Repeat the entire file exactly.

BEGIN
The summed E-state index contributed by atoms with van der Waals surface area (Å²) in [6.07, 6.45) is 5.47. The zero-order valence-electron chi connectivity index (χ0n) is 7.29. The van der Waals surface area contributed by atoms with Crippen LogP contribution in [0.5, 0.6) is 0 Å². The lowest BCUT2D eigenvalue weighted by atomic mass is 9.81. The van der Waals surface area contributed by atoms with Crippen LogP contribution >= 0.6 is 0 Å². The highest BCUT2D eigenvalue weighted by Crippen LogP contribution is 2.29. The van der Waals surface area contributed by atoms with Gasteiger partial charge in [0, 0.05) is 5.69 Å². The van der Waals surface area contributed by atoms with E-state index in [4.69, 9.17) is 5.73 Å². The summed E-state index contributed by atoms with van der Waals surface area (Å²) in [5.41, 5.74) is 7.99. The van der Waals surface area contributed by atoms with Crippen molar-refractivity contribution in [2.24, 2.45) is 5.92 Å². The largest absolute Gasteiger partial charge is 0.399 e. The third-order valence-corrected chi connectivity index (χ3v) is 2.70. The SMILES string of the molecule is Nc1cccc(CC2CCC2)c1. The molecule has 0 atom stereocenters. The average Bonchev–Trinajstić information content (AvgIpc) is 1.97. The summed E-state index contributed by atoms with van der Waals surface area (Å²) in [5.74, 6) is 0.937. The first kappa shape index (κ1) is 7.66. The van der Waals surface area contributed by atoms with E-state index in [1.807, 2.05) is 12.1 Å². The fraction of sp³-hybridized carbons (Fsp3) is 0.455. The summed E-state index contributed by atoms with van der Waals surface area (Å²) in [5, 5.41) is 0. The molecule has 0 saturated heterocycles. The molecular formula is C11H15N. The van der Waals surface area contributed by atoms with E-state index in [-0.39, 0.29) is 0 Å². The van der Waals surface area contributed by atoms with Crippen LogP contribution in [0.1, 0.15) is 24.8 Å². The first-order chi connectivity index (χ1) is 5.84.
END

The summed E-state index contributed by atoms with van der Waals surface area (Å²) in [6.07, 6.45) is 5.47. The zero-order valence-electron chi connectivity index (χ0n) is 7.29. The van der Waals surface area contributed by atoms with Crippen LogP contribution in [0.5, 0.6) is 0 Å². The lowest BCUT2D eigenvalue weighted by atomic mass is 9.81. The van der Waals surface area contributed by atoms with Crippen LogP contribution >= 0.6 is 0 Å². The highest BCUT2D eigenvalue weighted by Crippen LogP contribution is 2.29. The van der Waals surface area contributed by atoms with Gasteiger partial charge in [0, 0.05) is 5.69 Å². The van der Waals surface area contributed by atoms with E-state index in [4.69, 9.17) is 5.73 Å². The summed E-state index contributed by atoms with van der Waals surface area (Å²) in [5.41, 5.74) is 7.99. The van der Waals surface area contributed by atoms with Crippen molar-refractivity contribution in [2.24, 2.45) is 5.92 Å². The largest absolute Gasteiger partial charge is 0.399 e. The third-order valence-corrected chi connectivity index (χ3v) is 2.70. The SMILES string of the molecule is Nc1cccc(CC2CCC2)c1. The molecule has 0 atom stereocenters. The average Bonchev–Trinajstić information content (AvgIpc) is 1.97. The summed E-state index contributed by atoms with van der Waals surface area (Å²) in [5.74, 6) is 0.937. The first kappa shape index (κ1) is 7.66. The van der Waals surface area contributed by atoms with E-state index in [1.807, 2.05) is 12.1 Å². The fraction of sp³-hybridized carbons (Fsp3) is 0.455. The summed E-state index contributed by atoms with van der Waals surface area (Å²) in [5, 5.41) is 0. The molecule has 0 saturated heterocycles. The molecular formula is C11H15N. The van der Waals surface area contributed by atoms with E-state index in [-0.39, 0.29) is 0 Å². The van der Waals surface area contributed by atoms with Crippen LogP contribution in [0.1, 0.15) is 24.8 Å². The first-order chi connectivity index (χ1) is 5.84.